Bush spokesman Blair Jones said Miami Dade was chosen partly because it had made repeated requests and that it's a "first-rate and diverse institution of higher learning."[Bush to speak at Miami Dade College graduation Saturday By Scott Travis South Florida Sun-Sentinel, April 27 2007]
How diverse is Miami- Dade these days? These are the demographics of Miami-Dade College, all campuses:
Fall 2001 Credit Student Profile: Ethnic mix: 12 percent, white non-Hispanic; 22 percent, black non-Hispanic; 65 percent, Hispanic; 2 percent, other. 61 percent of Miami-Dade students are female, 39 percent are male.
That may be diverse in some existential sense, but I don't call it an institution that "looks like America"—yet.
Kendall Campus is in Kendall, Florida and here's what Wikipedia has to say about it:
Some of [Kendall's] most famous residents include long-term resident Janet Reno, former U.S. Attorney General, whose parents built her home by hand; in addition, O.J. Simpson made his home in Kendall after his murder acquittal.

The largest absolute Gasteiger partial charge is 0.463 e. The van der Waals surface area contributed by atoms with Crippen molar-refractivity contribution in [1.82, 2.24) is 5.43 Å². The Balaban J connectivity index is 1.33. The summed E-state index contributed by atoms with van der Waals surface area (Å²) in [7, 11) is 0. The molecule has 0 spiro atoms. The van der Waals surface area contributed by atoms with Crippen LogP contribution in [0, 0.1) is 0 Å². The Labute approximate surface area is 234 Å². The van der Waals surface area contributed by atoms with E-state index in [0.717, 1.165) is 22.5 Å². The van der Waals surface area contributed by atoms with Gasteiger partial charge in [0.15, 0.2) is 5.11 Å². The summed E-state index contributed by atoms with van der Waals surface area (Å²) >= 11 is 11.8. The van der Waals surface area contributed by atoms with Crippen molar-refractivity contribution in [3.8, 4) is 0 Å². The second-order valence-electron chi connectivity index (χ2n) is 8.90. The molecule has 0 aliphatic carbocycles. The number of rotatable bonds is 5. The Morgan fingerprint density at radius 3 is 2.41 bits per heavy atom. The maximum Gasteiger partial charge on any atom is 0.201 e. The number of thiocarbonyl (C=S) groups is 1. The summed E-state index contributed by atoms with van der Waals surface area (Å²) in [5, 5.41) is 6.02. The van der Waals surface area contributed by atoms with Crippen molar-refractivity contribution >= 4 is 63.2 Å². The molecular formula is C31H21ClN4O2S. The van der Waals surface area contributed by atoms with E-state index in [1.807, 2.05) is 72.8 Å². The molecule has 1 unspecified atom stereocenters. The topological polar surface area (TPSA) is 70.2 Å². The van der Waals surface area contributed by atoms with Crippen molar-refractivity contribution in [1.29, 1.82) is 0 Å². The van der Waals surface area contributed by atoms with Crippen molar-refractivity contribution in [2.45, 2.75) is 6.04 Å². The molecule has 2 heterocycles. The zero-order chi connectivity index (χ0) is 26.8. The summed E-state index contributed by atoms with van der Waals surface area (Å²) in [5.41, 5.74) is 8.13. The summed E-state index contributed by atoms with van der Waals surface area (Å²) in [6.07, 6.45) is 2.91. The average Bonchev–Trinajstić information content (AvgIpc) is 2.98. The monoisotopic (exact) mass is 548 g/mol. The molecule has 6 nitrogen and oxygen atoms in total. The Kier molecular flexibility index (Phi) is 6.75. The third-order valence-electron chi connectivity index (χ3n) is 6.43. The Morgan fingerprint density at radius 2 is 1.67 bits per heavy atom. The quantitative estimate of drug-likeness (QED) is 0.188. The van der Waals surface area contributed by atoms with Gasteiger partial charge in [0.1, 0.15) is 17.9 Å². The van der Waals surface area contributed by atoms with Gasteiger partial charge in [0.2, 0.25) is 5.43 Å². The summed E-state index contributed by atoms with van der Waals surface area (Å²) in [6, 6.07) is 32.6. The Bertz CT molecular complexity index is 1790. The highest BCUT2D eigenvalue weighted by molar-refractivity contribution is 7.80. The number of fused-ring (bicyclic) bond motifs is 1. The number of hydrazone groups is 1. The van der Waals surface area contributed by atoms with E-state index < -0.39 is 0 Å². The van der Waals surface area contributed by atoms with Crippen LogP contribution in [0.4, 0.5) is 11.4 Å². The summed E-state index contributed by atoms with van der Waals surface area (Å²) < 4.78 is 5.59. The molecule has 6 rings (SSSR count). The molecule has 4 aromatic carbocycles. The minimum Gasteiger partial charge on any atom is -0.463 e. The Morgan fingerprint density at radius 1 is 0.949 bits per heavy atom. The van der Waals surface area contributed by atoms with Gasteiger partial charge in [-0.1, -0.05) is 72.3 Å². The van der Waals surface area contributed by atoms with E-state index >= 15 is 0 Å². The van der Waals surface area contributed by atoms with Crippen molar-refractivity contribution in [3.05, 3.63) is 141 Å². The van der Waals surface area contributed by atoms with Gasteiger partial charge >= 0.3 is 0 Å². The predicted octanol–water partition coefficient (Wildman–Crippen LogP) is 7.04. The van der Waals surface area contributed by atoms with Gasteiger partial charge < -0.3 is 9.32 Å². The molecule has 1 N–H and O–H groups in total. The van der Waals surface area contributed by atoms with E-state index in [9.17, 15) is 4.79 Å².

Kendall is also home to one of the largest Colombian American populations in the State of Florida. Over 11,000 Colombians live in the area, mostly concentrated in the western fringes (West of the Florida Turnpike), where they make up over 60 percent of the population in certain neighborhoods (West Kendall, Royal Palms on 134th Ave. and the Hammocks). Interestingly enough, several White non-Hispanic enclaves do exist West of the Turnpike. The Devon Aire neighborhood is over 70 percent non-Hispanic White and its elementary school, Devon Aire Elementary, is heralded as the highest-scoring elementary school (on the statewide FCAT exam) in Miami-Dade county.
The demographics on Kendall show that whites are already a minority, outside the enclaves mentioned above:
The racial makeup of the CDP was 41.6% White, 4.45% African American, 0.14% Native American, 2.99% Asian, 0.03% Pacific Islander, 2.81% from other races, and 3.10% from two or more races. Hispanic or Latino of any race were 49.9% of the population.
Miami-Dade's demographics show that not only are whites a minority in the county, but so are native-born Americans: